I ended up defending 4-H. 4-H was teaching kids how to better raise livestock 100 years ago. 4-H kept up with the tradition of livestock and kids through the years when the family farms were disappearing and the art of working with animals seemed quaint and anachronistic. If the 4-H fair system seems set in its ways, that's because there's a lot of momentum. It's not uncommon for 4-H volunteers to have 10 or 20 or even 30 years invested, or for a family to volunteer over two or three generations. If it is hard to change the direction of the program, that's because 4-H has a heck of a lot of momentum.

At the same time, 4-H has been under siege as state and federal budgets become strapped and funding is cut or eliminated. Talking to people from across the US, I felt lucky that in Michigan and in Leelanau, that when we fought the budget battles we were largely successful. Still, it is hard to be forward thinking when we spend so much time in "Save 4-H" mode.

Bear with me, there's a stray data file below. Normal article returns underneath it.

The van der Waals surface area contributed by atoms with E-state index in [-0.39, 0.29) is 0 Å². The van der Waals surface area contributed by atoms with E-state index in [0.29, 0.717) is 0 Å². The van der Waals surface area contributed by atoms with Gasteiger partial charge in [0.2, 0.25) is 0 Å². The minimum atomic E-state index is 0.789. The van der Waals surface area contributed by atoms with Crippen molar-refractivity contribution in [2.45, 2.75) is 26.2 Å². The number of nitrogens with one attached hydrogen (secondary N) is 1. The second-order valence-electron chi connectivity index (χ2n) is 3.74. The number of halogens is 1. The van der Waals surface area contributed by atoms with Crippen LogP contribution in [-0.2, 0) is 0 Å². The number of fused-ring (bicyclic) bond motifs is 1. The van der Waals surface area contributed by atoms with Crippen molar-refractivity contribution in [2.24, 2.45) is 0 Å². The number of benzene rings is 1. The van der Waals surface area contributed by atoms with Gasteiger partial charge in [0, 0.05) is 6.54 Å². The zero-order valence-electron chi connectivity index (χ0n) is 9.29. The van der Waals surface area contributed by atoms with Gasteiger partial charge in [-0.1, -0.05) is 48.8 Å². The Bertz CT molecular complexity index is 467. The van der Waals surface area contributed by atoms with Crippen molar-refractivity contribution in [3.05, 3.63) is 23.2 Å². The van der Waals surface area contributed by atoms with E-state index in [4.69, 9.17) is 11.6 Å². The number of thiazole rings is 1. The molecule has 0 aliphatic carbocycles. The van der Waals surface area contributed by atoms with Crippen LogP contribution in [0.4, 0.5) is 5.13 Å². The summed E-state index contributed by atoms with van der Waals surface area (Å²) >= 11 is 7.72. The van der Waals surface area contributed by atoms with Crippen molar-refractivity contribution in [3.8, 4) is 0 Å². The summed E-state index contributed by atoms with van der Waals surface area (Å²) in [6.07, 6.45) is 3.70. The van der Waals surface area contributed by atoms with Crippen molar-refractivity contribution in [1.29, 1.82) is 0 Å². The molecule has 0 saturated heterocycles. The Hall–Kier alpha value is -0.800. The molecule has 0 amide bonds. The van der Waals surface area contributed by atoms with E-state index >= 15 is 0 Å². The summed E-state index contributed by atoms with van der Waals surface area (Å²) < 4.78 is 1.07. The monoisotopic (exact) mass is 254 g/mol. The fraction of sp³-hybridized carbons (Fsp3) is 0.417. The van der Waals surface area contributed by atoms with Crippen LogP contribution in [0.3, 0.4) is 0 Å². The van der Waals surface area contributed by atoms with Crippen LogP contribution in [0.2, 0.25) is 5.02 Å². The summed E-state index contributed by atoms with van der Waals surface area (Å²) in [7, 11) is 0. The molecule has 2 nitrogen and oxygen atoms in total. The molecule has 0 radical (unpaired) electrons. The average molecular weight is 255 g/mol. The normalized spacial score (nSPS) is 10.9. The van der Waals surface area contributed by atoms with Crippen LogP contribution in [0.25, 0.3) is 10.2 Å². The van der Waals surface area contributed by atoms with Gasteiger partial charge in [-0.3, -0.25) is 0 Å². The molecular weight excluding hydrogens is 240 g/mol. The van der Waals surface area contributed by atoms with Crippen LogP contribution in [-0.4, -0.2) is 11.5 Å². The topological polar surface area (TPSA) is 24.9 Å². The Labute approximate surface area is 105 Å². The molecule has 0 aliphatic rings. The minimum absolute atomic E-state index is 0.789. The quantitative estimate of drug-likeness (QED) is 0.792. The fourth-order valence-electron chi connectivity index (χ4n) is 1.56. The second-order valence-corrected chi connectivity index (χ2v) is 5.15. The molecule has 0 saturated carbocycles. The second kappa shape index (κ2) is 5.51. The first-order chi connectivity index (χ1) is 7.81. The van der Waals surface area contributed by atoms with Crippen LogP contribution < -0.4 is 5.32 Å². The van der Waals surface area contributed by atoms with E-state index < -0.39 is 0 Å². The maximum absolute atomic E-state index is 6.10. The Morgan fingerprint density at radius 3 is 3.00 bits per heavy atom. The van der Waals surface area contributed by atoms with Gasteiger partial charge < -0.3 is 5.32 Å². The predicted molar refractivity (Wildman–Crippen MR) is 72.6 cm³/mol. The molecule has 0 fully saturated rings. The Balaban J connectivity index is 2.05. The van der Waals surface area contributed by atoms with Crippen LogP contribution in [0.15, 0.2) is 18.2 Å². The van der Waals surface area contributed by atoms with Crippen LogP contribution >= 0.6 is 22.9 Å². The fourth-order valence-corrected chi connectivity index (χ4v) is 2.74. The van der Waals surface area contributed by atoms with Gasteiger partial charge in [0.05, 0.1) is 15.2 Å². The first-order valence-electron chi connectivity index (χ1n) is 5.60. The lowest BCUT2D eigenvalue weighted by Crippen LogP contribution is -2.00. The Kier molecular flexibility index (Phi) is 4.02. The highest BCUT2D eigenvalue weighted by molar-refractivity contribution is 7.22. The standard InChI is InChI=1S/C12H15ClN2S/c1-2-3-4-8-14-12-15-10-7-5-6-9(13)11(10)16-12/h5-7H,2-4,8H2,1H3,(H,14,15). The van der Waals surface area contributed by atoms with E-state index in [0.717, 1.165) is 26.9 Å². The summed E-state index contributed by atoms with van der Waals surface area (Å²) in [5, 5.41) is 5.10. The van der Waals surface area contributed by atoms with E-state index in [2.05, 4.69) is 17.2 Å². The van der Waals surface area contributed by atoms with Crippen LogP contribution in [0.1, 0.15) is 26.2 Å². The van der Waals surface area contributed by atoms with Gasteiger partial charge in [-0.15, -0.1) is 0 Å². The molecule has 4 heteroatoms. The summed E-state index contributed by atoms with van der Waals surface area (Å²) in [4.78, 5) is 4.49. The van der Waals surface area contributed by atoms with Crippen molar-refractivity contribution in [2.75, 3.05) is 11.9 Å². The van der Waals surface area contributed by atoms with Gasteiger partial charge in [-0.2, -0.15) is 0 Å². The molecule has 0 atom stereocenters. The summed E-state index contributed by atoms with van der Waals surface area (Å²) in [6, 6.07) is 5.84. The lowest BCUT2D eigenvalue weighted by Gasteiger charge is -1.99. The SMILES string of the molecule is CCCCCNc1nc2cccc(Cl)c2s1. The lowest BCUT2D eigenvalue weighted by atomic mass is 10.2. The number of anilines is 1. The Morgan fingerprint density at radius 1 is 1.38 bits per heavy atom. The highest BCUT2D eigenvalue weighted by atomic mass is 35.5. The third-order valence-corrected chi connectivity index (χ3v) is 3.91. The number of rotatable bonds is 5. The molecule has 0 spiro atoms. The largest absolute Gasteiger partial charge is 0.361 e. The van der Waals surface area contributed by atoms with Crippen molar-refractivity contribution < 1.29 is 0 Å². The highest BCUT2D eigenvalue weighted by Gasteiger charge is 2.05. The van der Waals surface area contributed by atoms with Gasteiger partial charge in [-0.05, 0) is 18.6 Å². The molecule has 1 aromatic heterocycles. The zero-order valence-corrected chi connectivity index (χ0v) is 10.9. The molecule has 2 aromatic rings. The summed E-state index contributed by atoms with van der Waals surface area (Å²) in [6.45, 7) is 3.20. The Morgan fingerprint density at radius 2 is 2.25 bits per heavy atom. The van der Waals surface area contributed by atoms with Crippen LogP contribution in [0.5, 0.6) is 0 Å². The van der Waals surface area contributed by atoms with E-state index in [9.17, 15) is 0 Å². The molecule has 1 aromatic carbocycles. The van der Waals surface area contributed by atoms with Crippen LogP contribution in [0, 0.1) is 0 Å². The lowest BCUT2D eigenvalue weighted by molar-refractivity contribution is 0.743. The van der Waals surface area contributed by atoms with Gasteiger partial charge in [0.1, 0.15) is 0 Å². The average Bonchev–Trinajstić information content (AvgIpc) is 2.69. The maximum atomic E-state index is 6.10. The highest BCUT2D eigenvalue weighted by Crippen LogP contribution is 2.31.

I challenged the audience to volunteer on some level, whether the fair process was immediately accessible to their breed or not. Dependable adults who know how to work with animals are needed for all sorts of jobs. Meet with the fair board to explain the conformation of your breed and how it's supposed to be shown. In Leelanau, there is a network of Scottish Highland Cattle owners; they were able to negotiate around a dehorning requirement and show their animals with their horn tips covered.